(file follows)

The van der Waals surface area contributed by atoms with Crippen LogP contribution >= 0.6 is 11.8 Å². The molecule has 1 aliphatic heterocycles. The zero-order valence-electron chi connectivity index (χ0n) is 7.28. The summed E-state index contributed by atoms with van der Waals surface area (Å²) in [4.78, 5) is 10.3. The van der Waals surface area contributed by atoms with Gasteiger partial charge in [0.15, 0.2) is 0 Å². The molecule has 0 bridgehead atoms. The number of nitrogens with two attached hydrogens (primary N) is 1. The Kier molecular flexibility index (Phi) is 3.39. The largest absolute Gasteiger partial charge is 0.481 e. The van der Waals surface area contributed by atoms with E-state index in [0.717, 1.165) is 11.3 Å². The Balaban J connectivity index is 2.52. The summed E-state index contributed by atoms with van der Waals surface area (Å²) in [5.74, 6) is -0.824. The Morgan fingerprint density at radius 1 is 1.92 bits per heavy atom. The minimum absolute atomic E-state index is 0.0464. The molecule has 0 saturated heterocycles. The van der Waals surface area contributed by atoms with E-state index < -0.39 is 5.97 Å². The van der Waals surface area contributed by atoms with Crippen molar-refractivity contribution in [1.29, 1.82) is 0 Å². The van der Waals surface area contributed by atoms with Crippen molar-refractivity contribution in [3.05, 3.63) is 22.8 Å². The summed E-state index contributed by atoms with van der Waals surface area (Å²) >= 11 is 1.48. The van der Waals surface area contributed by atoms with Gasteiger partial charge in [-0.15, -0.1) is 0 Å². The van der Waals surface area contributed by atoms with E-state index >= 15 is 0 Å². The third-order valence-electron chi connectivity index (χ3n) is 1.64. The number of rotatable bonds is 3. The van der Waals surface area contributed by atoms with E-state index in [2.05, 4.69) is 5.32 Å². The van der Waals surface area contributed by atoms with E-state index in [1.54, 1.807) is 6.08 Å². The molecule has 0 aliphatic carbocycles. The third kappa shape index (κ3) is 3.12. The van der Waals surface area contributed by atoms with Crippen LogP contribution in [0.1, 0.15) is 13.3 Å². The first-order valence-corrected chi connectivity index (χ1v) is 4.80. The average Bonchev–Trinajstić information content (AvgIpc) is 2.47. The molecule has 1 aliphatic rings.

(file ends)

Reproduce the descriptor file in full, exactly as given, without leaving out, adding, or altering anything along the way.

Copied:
The van der Waals surface area contributed by atoms with Crippen LogP contribution >= 0.6 is 11.8 Å². The molecule has 1 aliphatic heterocycles. The zero-order valence-electron chi connectivity index (χ0n) is 7.28. The summed E-state index contributed by atoms with van der Waals surface area (Å²) in [4.78, 5) is 10.3. The van der Waals surface area contributed by atoms with Gasteiger partial charge in [0.15, 0.2) is 0 Å². The molecule has 0 bridgehead atoms. The number of nitrogens with two attached hydrogens (primary N) is 1. The Kier molecular flexibility index (Phi) is 3.39. The largest absolute Gasteiger partial charge is 0.481 e. The van der Waals surface area contributed by atoms with E-state index in [0.717, 1.165) is 11.3 Å². The Balaban J connectivity index is 2.52. The summed E-state index contributed by atoms with van der Waals surface area (Å²) in [5.74, 6) is -0.824. The Morgan fingerprint density at radius 1 is 1.92 bits per heavy atom. The minimum absolute atomic E-state index is 0.0464. The molecule has 0 saturated heterocycles. The van der Waals surface area contributed by atoms with E-state index < -0.39 is 5.97 Å². The van der Waals surface area contributed by atoms with Crippen molar-refractivity contribution in [1.29, 1.82) is 0 Å². The van der Waals surface area contributed by atoms with Crippen molar-refractivity contribution in [3.05, 3.63) is 22.8 Å². The summed E-state index contributed by atoms with van der Waals surface area (Å²) >= 11 is 1.48. The van der Waals surface area contributed by atoms with Gasteiger partial charge in [-0.15, -0.1) is 0 Å². The van der Waals surface area contributed by atoms with E-state index >= 15 is 0 Å². The third-order valence-electron chi connectivity index (χ3n) is 1.64. The number of rotatable bonds is 3. The van der Waals surface area contributed by atoms with E-state index in [2.05, 4.69) is 5.32 Å². The van der Waals surface area contributed by atoms with E-state index in [1.54, 1.807) is 6.08 Å². The molecule has 0 aliphatic carbocycles. The third kappa shape index (κ3) is 3.12. The van der Waals surface area contributed by atoms with Crippen LogP contribution in [0.1, 0.15) is 13.3 Å². The first-order valence-corrected chi connectivity index (χ1v) is 4.80. The average Bonchev–Trinajstić information content (AvgIpc) is 2.47. The molecule has 1 aliphatic rings.